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Wednesday, November 16, 2011

Brace for a 26/7 every 5 years instead of 20

'Climate Change Can Cause More Harm Than In '05'

New Delhi: Cloudbursts like the one that deluged Mumbai in 2005 could become a more frequent reality. Instead of occurring once in 20 years as they do on an average now, by the end of 21st century, it could happen as often as every five years and cause much greater damage, a yet-tobe released report by UN's Intergovernmental Panel on Climate Change (IPCC) says. 

    Mumbai went through an aqua-shock in July, 2005, after 944 mm of rain fell—half of what the city receives annually on an average—within only 24 hours. Poor sanitation and drainage systems, incapable of handling the massive rainwater, had led to floods, crippling India's financial capital and causing an economic loss of $690-$1,890 million. The threat from such aqua shocks could treble by 2070 if climate change goes unchecked. 
    The flooding could have been managed better, if Mumbai's drainage systems were im
proved. The report devotes a lot of space to the Mumbai deluge, pointing out that the poorest suffer more in cities and that adaptation work like drainage management too would not cover all the risks with increase in high rain events and rising sea levels – both of which could occur during this century as mercury rises. The draft IPCC report is more careful than it ever was before the 'Himalayan blunder' controversy tarnished the institution's reputation. Yet, the predictions are dire. IPCC scientists confidently say places such as the Sunderbans, which are undergoing coastal erosion and inundation, will continue to suffer as sea levels rise.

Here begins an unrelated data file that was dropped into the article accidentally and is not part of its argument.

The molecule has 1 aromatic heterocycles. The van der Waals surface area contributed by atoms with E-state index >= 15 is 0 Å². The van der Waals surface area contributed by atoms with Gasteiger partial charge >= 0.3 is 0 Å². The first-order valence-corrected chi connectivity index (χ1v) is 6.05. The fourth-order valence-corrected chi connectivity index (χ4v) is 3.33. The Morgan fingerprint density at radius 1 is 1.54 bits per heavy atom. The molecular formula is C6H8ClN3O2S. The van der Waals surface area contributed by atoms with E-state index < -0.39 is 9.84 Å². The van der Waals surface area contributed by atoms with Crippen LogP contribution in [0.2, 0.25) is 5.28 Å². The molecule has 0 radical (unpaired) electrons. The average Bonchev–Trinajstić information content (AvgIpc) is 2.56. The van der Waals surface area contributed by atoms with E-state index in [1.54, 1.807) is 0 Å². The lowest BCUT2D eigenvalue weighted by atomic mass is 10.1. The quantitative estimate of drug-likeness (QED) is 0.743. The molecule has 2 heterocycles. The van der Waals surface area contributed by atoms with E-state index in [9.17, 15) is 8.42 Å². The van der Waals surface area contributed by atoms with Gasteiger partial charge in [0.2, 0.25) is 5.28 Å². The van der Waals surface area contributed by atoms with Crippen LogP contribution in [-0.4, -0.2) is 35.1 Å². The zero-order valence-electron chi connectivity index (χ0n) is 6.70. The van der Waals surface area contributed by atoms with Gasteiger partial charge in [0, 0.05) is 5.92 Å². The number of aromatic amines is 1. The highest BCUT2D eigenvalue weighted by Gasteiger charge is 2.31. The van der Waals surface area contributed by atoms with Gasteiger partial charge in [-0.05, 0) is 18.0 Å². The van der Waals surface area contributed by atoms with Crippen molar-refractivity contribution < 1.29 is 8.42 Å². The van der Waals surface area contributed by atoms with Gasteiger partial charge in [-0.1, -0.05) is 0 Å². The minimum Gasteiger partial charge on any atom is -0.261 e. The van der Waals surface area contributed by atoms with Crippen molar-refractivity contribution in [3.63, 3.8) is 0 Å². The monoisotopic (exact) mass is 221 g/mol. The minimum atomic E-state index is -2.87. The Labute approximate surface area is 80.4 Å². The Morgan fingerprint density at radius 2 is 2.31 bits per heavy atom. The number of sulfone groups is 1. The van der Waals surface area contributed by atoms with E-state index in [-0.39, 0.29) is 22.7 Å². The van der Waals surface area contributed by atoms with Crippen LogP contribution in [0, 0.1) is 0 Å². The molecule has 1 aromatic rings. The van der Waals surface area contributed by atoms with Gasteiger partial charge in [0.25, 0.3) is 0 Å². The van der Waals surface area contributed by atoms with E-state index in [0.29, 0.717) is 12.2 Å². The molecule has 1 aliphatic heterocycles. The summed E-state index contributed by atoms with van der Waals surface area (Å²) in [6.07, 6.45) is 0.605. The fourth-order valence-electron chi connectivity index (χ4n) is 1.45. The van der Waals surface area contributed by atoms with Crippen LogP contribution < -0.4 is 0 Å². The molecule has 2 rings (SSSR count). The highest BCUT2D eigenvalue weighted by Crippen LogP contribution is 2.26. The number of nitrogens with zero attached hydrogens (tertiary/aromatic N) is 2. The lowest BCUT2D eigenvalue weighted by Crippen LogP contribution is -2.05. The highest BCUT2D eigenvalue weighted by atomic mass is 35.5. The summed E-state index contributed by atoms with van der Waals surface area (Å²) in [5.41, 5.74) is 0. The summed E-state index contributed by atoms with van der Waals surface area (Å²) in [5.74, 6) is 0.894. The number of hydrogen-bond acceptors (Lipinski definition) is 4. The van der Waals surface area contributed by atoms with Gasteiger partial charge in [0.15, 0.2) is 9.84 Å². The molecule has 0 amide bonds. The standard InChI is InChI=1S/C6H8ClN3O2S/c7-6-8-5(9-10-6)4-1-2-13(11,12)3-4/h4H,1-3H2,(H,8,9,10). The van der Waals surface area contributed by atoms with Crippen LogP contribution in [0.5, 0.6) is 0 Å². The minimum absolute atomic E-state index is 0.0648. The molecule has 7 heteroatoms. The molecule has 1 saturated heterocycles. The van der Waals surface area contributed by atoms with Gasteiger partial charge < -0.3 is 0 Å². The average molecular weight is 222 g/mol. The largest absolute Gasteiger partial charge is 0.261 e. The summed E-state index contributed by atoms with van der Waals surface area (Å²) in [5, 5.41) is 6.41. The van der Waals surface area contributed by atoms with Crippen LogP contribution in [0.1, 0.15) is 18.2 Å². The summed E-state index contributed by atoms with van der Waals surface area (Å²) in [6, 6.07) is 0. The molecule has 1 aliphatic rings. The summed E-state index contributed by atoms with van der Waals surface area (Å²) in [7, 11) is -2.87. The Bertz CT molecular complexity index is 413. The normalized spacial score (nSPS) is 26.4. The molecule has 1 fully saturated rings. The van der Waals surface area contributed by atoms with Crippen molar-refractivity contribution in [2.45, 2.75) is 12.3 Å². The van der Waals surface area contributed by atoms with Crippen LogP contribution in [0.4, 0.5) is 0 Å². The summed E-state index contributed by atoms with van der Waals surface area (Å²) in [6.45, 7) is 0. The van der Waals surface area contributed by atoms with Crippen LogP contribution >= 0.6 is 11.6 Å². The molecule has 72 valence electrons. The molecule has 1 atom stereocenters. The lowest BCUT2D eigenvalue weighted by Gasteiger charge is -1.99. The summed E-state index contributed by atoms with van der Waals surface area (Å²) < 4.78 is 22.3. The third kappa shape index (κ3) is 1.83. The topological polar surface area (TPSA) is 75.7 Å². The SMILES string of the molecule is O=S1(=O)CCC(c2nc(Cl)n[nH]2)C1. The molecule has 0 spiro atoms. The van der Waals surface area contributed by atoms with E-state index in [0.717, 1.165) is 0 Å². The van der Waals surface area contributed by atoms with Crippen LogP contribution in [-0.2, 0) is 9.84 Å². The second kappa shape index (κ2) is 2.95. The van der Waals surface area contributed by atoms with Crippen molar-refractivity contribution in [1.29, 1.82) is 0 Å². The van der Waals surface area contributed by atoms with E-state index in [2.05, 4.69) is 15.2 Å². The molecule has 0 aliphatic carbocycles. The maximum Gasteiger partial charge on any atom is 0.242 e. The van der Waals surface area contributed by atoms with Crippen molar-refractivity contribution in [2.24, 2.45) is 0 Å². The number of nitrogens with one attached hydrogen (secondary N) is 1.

The global average temperatures will rise by 1-3 degrees Celsius by 2050 and 2-5 degrees Celsius by the end of the century. This may look like an insignificant figure, but its impacts on agriculture and water resources could be dramatic. "It is virtually certain that increases in the frequency and magnitude of warm daily temperature extremes and decreases in cold extremes will occur through the 21st century on the global scale," the report says. There will be more days with extreme heat and the temperatures on those days will also go higher than what we have witnessed till now.

A yet-to-be released report by UN Inter-governmental Panel on Climate Change says places such as the Sunderbans, which are undergoing coastal erosion and inundation, will continue to suffer as sea levels rise


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